More Results E v nonE

We left off with me being pretty satisfied that the D800E is a little sharper than the D800. Little is subjective. I think the larger the print, and I mean really really large, the benefits of the E become more apparent and useful. If your a pro shooter and your images are on billboards the E is the only way to go! Or if you like to crop the * out of your images…

Let’s move on to my next big question: How often will moire’ crop up in my typical shoot? As you know I’m a wildlife photographer and for me wildlife includes everything in nature, but mostly things that go bump in the night (and day). I love to shoot landscapes, abstracts, and macro, too, and I love to make huge prints. So will the E or the nonE be the best choice for what I do?

These tests and images were done with the E unless otherwise stated.
Initially I was having a hard time finding the usual suspects, eh, subjects. Birds are a little scarce in the high Sierras right now and the ones that are flittering around are not very cooperative. As I was doing my sharpness test a robin appeared not too far away but in the shade. Okay, I shoot in the shade, let’s have a go at it. Here’s the original shot:

A little dark but I took a look at it in LR4 anyway. I zoomed in and thought I saw moire’ in the gray feathers! So I tweaked a little and I did, I did see moire’. To make it obvious I increased the vibrance so you can see it too:
Exposure  +.45 and opened shadows a touch.
On the following image I increased Vibrance a lot so you can more easily see the moire’
Okay, now I’m a little nervous. I didn’t expect this. I have been reading a lot on the web how moire’ usually only occurs if there are grid type lines like you’d see in machine woven cloth or window screens. Feathers have been a controversy. Will moire’ show up in feathers? How often? How intense?
Okay Jim, slow down, this is only one bird, and it’s a robin. Nothing against robins mind you, they’re just not in my viewfinder that often. I like large birds like geese, ducks, swans, egrets, herons, and birds of prey like Eagles! of course, Eagles! What’s going to happen with Eagles? I don’t know. But I do know what happens with this goose:

Whew! Not much, this goose looks good. No sign of moire’. I made a few images but not enough and with not enough variety of birds to be conclusive, I will keep shooting. I’m also thinking that the shade may have something to do with it. Is moire’ more evident in shadow areas? Will bright sun reduce the chance of moire’ in bird feathers? Will I have to shoot all my birds in bright sun? or will I opt for the D800? Stay tuned…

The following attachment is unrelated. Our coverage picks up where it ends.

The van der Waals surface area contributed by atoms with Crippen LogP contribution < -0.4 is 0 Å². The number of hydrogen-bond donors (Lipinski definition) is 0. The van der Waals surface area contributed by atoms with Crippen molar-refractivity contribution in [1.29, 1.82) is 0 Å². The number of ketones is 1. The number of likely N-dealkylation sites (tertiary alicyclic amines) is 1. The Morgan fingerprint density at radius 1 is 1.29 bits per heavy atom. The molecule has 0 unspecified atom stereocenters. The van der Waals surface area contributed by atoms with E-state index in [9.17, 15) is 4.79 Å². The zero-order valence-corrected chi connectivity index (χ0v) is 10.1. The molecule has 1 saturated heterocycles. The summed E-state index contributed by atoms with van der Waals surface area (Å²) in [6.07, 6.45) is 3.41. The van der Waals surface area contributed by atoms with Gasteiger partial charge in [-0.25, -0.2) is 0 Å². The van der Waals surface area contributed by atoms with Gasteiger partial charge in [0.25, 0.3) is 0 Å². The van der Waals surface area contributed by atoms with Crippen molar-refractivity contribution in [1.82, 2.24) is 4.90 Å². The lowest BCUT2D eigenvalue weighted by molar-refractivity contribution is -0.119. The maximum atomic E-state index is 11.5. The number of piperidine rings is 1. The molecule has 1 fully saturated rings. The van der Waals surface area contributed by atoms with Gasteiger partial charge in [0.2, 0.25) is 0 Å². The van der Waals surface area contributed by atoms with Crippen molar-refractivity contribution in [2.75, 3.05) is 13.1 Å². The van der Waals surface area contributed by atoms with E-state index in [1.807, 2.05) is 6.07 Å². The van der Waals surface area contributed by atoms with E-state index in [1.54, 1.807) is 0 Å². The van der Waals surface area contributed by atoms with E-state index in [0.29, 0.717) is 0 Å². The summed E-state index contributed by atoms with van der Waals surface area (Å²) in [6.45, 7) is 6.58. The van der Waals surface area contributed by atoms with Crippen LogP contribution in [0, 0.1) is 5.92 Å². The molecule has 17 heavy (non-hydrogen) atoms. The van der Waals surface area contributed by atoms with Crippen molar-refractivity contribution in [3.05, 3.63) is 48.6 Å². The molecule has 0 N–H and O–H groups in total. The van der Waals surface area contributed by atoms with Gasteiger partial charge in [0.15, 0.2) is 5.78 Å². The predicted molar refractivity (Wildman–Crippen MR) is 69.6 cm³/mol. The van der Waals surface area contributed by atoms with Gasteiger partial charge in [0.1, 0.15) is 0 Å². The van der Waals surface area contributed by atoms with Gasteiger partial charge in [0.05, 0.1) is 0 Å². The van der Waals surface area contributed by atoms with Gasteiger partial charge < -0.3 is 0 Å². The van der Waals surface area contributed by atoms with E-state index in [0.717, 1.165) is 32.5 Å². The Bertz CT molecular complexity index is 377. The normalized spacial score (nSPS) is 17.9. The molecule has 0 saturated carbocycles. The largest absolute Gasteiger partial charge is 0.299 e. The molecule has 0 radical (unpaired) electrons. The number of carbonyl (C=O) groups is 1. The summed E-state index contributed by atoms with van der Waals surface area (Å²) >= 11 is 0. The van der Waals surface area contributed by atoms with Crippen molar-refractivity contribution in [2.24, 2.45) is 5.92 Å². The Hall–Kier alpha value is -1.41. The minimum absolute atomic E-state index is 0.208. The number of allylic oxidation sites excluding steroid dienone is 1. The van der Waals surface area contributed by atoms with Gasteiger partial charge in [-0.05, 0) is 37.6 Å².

http://www.stamates.com

3 Comments

  1. Stephen SchaferStephen Schafer04-25-2012

    Jim, I know it’s a lot to ask, but my D800E files look marginal coming out of lightroom. But When I downloaded the trial of NX2 and updated to 2.3.1 for the D800 all of a sudden the images were very good. Side by side my LR4 images don’t have the snap and the CA is bad. (of course I shoot wide angle). I’d be interested to know if your images improve with the Nikon Software even though it’s a serious workflow pain.

    Stephen Schafer, Schafphoto.com

  2. Jim StamatesJim Stamates04-26-2012

    Steve, you got me going. I had the NX2 downloaded and ready to try out but was putting it off. It blew me away. Had to do some side by side comps and adjusted LR to try to match. But out of the can NX2 images are much much better. Skin tones better, too. It appears that LR4 most of the E pics are dark. When I open in NX2 they are lighter, brighter.

    I’m puzzled. I don’t want to switch. NX2 also takes longer to process changes on my Mac. I need to upgrade that, too. Will it ever end?

  3. Stephen SchaferStephen Schafer04-27-2012

    I just took 23 images and found no moiré but a ton of CA. I was able to go into the LR Lens Calibration profile for my lens (20mm 2.8 AF-D) and then the CA went away and the distortion was corrected and the images looked more like the CNX2 files. And they were readable in LR. So I’m in the same boat as you , CNX2 seems to be a nice tool, but I want to use LR4. I wrote a blog about it tonight, and have my feelers out on forums, some good ideas but no great workaround yet.

    -Stephen Schafer, Schafphoto.com

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